Facing one of the NFL's most explosive offenses on Monday night, and doing so without two of their three top cornerbacks, now would be a good time for Seattle's offense to repay the favor.
First a disclaimer. Nobody in the Seahawks' locker room thinks their defense will take a step back minus a suspended Walter Thurmond and an injured Brandon Browner (reportedly facing a suspension). The Seahawks have confidence that Byron Maxwell and Jeremy Lane can get the job done, even against a Drew Brees-led offense that ranks second in the NFL with 317.3 passing yards per game.
"I don't think there's going to be much of a drop-off," receiver Doug Baldwin said. "Last year, we didn't have Brandon Browner or Walter Thurmond, and we still won all three of those games, so we don't expect any drop-off."
But if ever there were a game that looks like a potential shootout for the Seahawks, it's this one. Yes, Maxwell and Lane are absurdly talented options for a team to run out as its fourth and fifth corners, but you have to think Brees, one of the best quarterbacks of his generation, will find an occasional mismatch to exploit.
The good news for Seattle is that its offense -- even with Percy Harvin doubtful for Monday's game -- is more than capable of matching the Saints score for score if that is what is required. After some rough outings earlier this season, which were largely the result of playing with an injury-depleted offensive line, Seattle's offense is starting to look very similar to the unit that put up big numbers down the stretch last season.
"So I'm excited to see how (the offense) helps us finish with all of the challenges we have," Seahawks coach Pete Carroll said.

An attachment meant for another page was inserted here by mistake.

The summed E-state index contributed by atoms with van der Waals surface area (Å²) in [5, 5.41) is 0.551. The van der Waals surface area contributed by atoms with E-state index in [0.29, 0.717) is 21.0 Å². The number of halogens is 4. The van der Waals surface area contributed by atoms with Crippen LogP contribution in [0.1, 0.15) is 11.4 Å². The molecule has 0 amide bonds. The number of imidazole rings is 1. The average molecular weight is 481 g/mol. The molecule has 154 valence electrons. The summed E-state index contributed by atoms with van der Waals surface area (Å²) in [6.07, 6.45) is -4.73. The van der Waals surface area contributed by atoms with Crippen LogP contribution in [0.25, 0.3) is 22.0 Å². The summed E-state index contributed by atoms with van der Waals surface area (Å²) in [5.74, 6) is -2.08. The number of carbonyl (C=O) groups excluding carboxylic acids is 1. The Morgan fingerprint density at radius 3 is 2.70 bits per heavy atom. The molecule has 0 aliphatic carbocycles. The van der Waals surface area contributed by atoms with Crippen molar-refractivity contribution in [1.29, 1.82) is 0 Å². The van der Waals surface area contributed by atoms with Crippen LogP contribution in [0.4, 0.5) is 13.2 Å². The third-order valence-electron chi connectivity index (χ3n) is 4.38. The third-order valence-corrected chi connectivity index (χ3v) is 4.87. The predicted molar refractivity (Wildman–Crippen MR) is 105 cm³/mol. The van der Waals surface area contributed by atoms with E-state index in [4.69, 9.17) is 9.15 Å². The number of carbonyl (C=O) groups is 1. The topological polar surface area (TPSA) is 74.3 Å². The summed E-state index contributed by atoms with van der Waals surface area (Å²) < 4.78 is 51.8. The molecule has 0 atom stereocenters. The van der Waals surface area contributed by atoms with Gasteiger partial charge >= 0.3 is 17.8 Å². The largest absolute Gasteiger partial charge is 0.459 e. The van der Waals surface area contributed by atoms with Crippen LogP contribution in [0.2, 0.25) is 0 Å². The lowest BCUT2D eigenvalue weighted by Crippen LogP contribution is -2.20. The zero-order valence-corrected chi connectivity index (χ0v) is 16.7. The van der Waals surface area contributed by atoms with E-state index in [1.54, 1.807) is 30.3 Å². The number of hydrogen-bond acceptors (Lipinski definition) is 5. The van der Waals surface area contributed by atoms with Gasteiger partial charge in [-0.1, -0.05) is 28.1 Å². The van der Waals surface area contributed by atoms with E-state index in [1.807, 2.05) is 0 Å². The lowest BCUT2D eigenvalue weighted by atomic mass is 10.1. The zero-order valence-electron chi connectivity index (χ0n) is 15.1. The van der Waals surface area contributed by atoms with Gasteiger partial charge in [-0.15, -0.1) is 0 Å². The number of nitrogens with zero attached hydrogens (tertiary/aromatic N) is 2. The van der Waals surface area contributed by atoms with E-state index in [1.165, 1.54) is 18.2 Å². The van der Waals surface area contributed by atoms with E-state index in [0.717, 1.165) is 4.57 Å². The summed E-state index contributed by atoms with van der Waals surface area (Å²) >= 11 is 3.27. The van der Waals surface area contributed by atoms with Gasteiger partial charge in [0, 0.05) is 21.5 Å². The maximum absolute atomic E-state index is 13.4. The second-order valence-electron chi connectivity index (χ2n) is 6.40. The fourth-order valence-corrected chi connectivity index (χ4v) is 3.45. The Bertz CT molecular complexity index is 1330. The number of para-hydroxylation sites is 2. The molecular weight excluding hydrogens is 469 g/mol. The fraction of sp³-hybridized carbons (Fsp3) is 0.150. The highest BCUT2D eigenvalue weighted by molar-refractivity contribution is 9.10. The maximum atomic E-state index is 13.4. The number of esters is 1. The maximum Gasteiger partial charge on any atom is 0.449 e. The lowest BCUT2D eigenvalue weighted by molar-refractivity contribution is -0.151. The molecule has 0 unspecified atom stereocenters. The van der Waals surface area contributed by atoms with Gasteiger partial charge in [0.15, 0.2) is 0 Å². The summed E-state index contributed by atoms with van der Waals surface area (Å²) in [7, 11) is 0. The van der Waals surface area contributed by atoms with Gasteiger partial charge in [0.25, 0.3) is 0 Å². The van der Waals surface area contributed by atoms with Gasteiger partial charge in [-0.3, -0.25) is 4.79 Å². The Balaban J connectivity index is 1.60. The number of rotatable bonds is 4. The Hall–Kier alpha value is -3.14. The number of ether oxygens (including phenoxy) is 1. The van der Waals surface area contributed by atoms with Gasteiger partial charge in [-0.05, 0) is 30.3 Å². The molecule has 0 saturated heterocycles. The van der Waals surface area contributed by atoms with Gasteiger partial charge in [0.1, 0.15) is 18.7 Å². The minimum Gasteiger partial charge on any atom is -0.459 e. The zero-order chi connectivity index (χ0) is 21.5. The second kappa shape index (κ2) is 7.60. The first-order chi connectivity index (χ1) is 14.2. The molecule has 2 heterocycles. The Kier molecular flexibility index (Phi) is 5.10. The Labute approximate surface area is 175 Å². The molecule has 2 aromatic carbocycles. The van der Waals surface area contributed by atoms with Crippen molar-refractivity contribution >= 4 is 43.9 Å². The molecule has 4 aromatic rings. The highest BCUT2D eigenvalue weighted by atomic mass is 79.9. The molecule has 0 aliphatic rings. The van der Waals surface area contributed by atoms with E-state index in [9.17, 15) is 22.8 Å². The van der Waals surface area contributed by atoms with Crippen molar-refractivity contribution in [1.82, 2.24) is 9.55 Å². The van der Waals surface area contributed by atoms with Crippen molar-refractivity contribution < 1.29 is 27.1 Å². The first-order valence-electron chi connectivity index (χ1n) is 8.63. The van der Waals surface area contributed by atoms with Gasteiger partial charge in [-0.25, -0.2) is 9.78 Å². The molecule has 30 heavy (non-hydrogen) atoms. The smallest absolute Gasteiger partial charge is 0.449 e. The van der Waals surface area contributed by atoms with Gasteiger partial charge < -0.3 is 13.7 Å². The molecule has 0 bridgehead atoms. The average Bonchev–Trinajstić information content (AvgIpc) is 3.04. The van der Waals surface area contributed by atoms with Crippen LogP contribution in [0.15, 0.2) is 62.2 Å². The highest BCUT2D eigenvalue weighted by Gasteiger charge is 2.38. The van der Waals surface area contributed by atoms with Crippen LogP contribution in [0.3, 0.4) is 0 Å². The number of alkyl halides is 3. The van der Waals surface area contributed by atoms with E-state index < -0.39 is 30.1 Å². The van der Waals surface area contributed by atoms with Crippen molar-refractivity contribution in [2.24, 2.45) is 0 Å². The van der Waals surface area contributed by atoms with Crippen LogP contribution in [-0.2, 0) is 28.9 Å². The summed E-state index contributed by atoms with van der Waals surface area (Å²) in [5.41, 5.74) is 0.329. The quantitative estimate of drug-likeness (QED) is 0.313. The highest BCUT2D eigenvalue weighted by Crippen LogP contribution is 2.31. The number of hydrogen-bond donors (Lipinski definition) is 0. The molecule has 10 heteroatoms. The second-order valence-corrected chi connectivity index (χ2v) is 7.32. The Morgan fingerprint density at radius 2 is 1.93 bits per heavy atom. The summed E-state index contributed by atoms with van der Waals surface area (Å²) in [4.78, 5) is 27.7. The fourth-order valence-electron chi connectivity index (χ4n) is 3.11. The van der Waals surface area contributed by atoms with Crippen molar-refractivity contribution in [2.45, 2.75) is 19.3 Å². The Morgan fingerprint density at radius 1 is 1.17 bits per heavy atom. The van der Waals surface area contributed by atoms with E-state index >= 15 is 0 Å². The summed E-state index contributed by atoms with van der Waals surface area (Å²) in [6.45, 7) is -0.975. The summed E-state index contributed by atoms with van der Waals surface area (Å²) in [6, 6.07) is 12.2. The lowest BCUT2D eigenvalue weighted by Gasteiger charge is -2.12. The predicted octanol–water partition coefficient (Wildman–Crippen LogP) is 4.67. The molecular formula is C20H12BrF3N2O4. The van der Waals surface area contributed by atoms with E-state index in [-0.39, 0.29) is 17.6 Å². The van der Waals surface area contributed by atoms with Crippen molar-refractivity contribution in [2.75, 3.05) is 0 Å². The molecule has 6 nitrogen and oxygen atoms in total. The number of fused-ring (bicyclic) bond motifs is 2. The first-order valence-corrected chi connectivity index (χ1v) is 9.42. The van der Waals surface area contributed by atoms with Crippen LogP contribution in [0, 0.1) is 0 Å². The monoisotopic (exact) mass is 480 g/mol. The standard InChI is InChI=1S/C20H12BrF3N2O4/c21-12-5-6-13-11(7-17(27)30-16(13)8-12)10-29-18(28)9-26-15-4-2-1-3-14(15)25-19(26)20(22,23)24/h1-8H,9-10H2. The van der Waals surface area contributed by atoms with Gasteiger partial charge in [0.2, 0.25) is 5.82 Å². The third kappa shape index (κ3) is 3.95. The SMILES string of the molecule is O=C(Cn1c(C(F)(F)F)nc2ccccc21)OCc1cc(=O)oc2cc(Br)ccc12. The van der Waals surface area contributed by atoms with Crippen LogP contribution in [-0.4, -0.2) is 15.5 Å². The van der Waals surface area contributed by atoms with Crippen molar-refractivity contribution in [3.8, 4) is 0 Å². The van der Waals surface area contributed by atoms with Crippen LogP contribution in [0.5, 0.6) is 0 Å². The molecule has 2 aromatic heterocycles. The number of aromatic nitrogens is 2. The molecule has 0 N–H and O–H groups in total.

Tackles Russell Okung and Breno Giacomini are back from long-term injuries, and after knocking off the rust against Minnesota, they and the rest of the line should only get better in the final month of the season. Add to that the fact that Russell Wilson appears poised for another big finish to the season -- he has completed more than 70 percent of his passes in three straight games while throwing six touchdowns against two interceptions -- and there is no reason to believe the Seahawks can't light up the scoreboard if the Saints do come up with some big plays against Seattle's backup corners.
"We've picked it up, definitely," Baldwin said. "We're more on the page all together that we need to be, but there are still some things here and there that we need to get fixed. ... so we're still in the process of growing and getting better, but we're much more on the same page than we were in the past."
And really, it's not like the Seahawks need to suddenly take a huge step forward to put up points. The Seahawks are averaging 27.8 points per game, good for second in the NFL, just ahead of that explosive Saints offense, and they have the league's No. 3 rushing attack. The Seahawks don't put up huge number in the passing game because they simply don't throw that often, but they have completed 40 pass plays of 20 or more yards, the 10th most in the NFL, despite attempting the second fewest passes in the league.
Wilson, meanwhile, is averaging 8.6 yards per pass attempt, better than Brees, or Peyton Manning, or any other quarterback to start every game this season (injured Packers starter Aaron Rodgers is at 8.8, while Nick Foles, who has taken over the starting job in Philadelphia, is averaging 9.6 per attempt).
"The only thing we need to do is execute our plays," receiver Golden Tate said. "Us just doing the right thing is going to win games. We're not circling any games on our schedule. We're just showing up every week trying to get better and go 1-0 every week."
The Seahawks don't think they'll suddenly have to lean on their offense to win Monday night. But if they do, even without Harvin, the Seahawks' offense should be up to the task.
Herald Writer John Boyle: email@example.com.
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